Despite the fact that 180 kids died from the flu last season (80 percent of which weren't vaccinated against the illness), many parents are still planning on avoiding the flu vaccine this year. The question is, why?
According to a poll published by C.S. Mott Children's Hospital, 34 percent of the surveyed parents said that although their children's doctors recommended getting the flu vaccine, they wanted to make their own decisions based on what they heard from friends and family. Most of these parents claimed to have heard negative things about the flu vaccine from internet sources and other people. It's estimated that nearly 4 in every 10 parents are making decisions about the flu vaccine based on what they've read or heard, not on what their health officials have recommended.
To be clear, the CDC adamantly states that the flu vaccine should be given to everyone over the age of six months, as long as their health and allergies permit it. You cannot contract the flu from the vaccine, although you can experience mild symptoms in the hours after receiving the shot. Even if you received the flu shot last year, you must get the new shot in order to protect yourself from this year's strain of the illness.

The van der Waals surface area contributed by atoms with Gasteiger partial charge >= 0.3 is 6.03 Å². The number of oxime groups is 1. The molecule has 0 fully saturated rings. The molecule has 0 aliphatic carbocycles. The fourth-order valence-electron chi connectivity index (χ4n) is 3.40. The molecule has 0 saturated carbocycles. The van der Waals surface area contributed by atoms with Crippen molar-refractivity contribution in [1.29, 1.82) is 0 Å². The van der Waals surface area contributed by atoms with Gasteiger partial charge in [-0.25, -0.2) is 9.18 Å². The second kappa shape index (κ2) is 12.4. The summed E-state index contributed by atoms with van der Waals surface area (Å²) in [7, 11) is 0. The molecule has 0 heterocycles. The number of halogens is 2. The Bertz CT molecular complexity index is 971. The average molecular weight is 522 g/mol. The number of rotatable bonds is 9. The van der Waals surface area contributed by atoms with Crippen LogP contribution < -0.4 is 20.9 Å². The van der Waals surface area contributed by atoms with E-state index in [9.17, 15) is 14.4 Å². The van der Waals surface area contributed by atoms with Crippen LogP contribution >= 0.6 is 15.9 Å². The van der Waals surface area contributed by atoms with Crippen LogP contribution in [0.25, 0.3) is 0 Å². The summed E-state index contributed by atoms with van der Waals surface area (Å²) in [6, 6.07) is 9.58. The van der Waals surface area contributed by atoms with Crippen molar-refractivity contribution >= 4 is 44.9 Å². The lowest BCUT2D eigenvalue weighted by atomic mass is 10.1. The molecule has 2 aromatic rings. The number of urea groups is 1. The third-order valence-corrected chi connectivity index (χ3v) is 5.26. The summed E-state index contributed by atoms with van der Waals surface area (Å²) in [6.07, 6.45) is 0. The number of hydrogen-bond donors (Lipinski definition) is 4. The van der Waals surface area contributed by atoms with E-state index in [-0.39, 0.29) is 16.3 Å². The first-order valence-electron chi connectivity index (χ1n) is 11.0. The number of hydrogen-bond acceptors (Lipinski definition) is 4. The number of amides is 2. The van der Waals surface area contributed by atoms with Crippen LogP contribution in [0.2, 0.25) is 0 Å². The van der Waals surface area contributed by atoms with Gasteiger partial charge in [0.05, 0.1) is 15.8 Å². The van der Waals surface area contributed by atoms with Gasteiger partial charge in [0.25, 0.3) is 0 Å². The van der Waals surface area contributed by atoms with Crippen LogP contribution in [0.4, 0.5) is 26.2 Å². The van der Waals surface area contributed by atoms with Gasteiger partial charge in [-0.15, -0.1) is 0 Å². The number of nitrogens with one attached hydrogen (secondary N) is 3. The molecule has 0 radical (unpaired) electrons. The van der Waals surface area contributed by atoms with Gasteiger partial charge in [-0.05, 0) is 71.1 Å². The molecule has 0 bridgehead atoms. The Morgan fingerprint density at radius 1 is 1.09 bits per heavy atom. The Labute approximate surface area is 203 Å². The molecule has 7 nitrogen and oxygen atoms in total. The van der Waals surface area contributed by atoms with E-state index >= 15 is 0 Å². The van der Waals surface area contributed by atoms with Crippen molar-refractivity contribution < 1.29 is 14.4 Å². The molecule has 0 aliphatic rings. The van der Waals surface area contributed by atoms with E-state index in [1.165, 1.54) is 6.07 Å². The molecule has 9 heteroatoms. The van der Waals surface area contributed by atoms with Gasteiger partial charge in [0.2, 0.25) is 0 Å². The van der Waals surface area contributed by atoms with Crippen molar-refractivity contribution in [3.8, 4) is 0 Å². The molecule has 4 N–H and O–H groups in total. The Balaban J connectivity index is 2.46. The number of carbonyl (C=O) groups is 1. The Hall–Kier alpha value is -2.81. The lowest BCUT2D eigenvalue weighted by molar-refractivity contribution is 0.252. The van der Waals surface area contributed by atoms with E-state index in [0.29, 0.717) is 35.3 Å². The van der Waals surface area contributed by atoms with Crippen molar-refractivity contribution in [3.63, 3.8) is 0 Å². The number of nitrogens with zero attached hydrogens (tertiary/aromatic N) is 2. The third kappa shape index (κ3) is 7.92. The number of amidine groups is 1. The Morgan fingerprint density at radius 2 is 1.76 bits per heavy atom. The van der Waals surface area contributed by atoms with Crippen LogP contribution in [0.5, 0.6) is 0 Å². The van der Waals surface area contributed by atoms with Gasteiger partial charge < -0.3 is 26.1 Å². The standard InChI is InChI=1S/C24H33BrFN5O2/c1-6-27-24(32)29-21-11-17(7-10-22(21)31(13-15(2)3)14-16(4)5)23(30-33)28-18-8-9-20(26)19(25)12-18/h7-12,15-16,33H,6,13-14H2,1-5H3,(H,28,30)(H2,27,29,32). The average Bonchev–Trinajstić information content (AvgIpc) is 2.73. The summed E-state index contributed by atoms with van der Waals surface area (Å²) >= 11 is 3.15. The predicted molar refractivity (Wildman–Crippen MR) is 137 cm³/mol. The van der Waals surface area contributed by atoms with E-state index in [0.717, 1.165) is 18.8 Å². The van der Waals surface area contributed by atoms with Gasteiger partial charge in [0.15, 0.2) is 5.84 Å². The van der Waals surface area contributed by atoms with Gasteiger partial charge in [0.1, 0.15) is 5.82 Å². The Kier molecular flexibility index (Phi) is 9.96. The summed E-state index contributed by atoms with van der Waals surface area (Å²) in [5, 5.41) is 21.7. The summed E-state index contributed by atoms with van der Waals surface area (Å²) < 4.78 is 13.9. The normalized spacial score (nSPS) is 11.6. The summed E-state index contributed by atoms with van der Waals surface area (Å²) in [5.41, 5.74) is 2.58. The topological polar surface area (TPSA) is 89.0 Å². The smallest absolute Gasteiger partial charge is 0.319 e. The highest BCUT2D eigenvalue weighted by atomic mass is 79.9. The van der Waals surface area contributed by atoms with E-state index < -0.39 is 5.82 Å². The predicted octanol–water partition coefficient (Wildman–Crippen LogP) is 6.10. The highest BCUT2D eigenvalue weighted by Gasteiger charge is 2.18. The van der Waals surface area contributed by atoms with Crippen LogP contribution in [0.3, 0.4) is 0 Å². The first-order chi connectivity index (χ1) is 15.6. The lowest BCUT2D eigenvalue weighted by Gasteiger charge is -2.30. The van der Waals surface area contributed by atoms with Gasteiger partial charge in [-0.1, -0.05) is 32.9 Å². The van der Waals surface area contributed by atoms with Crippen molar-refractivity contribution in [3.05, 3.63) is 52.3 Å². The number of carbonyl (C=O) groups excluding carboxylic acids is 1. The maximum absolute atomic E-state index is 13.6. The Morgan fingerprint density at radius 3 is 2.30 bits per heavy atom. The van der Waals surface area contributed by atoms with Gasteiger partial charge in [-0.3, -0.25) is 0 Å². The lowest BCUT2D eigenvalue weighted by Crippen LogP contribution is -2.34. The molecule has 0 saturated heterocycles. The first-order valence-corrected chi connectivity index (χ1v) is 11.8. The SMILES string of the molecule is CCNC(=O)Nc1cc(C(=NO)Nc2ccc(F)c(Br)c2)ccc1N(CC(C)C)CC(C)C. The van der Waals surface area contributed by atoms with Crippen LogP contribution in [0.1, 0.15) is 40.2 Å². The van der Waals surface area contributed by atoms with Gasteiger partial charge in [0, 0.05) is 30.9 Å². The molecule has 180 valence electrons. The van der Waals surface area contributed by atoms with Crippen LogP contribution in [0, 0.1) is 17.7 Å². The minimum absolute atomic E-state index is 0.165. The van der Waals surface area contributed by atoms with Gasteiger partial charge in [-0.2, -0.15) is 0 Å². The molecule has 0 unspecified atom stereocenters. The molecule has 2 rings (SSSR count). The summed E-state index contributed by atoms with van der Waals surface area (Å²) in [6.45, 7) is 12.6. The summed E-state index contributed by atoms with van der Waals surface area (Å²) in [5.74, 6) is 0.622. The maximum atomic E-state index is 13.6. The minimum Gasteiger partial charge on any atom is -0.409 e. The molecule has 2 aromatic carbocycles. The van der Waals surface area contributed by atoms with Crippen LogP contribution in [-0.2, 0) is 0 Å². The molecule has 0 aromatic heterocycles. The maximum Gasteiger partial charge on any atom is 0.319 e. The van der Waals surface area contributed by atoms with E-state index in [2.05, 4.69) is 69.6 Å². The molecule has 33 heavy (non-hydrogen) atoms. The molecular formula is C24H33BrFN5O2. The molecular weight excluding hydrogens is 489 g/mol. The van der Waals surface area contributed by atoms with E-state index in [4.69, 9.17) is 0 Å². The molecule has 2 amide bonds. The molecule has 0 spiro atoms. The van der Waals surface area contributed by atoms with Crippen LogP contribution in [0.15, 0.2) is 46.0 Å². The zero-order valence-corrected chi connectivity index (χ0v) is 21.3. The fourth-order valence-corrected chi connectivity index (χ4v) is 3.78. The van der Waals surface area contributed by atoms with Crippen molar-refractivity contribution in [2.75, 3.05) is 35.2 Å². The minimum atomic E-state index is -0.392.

A study from last year indicates for the first time that the flu vaccine can actually be life-saving for young children. Not only does the vaccine significantly reduce the chance of hospitalization, but it also drastically lowers the risk of severe complications and even death from influenza.
Furthermore, getting the vaccine is not just about protecting your own family; it's about protecting those around you. Babies, young children, elderly people and individuals with chronic health conditions are more vulnerable to serious sicknesses like the flu, and by getting the flu shot, you may help prevent them from coming into contact with the virus.
If you, like many parents, have read or heard negative things about the influenza vaccine, don't automatically assume that your family should avoid it. Do your research first and make sure you're learning from trusted sources like the CDC or the American Academy of Pediatrics.
Have you and your children gotten vaccinated this year? Why or why not? Let us know in the comments below.